John James Audubon's indelible portraits of American birds have long since cemented his reputation as one of our truly magical realists. Yet the artist, who was born in Haiti in 1785 and died 66 years later on his 30-acre estate in upper Manhattan, was not only a sublime featherhead but a trailblazing nature writer and diarist. Doubters should take a gander at the Library of America's splendid Writings and Drawings. This new compendium features 64 full-color plates, most of them from the Ornithological Biography, which demonstrate the compositional and dramatic brilliance that Audubon brought to his work: seldom has the black vulture, or Coragyps atratus, looked so elegant or sleekly satisfied, and his colloquium of ruby-throated hummingbirds (a.k.a. Archilochus colubris) is an almost comical study in group dynamics. Yet it's the texts--journals, letters, diaries, a brief memoir, and a pair of essays on artistic technique--that are the true revelation here.
Audubon was not, for the record, a kind of starry-eyed precursor to the Sierra Club, leaving nature untouched by human hands. It's telling that in his self-portrait, the artist is gripping neither palette nor paintbrush but a flintlock rifle. Gunning down his ornithological subjects was a necessary prelude to portraying them. Still, Audubon had quite a few of what we moderns would call conflicted moments, during which his admiration for, say, the Mississippi kite would temporarily halt the killing spree. Here the sight of a mother attempting to rescue its chick manages to stay his itchy trigger finger--for a millisecond, anyway:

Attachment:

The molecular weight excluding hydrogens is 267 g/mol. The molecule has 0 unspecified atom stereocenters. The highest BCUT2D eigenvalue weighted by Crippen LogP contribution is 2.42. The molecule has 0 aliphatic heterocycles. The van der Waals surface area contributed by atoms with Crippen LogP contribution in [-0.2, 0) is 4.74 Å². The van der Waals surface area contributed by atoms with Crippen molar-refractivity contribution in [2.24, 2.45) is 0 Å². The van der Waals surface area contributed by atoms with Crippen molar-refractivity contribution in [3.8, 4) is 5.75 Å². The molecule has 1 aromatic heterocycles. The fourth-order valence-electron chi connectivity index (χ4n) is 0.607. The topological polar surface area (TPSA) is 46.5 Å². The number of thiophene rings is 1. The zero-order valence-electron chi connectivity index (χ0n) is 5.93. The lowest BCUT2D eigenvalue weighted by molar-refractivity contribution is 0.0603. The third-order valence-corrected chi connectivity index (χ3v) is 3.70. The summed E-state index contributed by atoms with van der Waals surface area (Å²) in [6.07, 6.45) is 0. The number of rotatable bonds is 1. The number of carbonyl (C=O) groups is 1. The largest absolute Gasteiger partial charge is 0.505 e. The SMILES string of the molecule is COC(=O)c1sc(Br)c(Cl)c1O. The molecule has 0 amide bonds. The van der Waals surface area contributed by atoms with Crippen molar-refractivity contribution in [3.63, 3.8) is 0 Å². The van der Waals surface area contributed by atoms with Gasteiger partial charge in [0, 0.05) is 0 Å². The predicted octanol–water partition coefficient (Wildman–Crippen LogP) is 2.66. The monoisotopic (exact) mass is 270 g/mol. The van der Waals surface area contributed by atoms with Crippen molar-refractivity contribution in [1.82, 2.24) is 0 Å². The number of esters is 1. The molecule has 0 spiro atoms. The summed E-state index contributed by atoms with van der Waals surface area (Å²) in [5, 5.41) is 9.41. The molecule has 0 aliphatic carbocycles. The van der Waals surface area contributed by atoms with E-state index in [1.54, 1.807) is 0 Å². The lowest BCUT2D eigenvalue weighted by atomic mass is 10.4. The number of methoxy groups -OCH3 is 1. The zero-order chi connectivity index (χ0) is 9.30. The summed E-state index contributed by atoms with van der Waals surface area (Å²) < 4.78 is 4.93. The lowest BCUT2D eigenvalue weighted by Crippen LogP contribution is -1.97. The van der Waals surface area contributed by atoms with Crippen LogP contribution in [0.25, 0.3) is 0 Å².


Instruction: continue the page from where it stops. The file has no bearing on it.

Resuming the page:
My feelings at that moment I cannot express. I wished I had not discovered the poor bird; for who could have witnessed, without emotion, so striking an example of that affection which none but a mother can feel; so daring an act, performed in the midst of smoke, in the presence of a dreaded and dangerous enemy. I followed, however, and brought both to the ground at one shot, so keen is the desire of possession! The aesthetic and taxidermal impulses have torn apart many a naturalist since then (although, to be sure, the stricken diarist was later annoyed to discover that another animal had cut in on his action: "What was my mortification, when I found that some quadruped had devoured both!") Elsewhere, Audubon records the topography of the Mississippi Valley in vivid detail, or grumbles about the tight job market: "Visited several Public Institutions where I cannot say that I Was very politely received; in one or Two Notable ones (Not Willing to Mention Names) I was invitd to Walk in and then out in very quick order." Audubon's early-19-century orthography, which the editors have meticulously retained, may take some Getting Used To. And the sheer piling up of avian corpses can seem almost comical to a modern reader. Still, Audubon worshipped pretty thoroughly, and very productively, at the shrine of the natural world. And let's recall his verdict on Liverpool's industrial landscape, which he observed during a 1826 visit: "Naked streets look dull." If only there'd been a long-billed curlew on hand! --James Marcus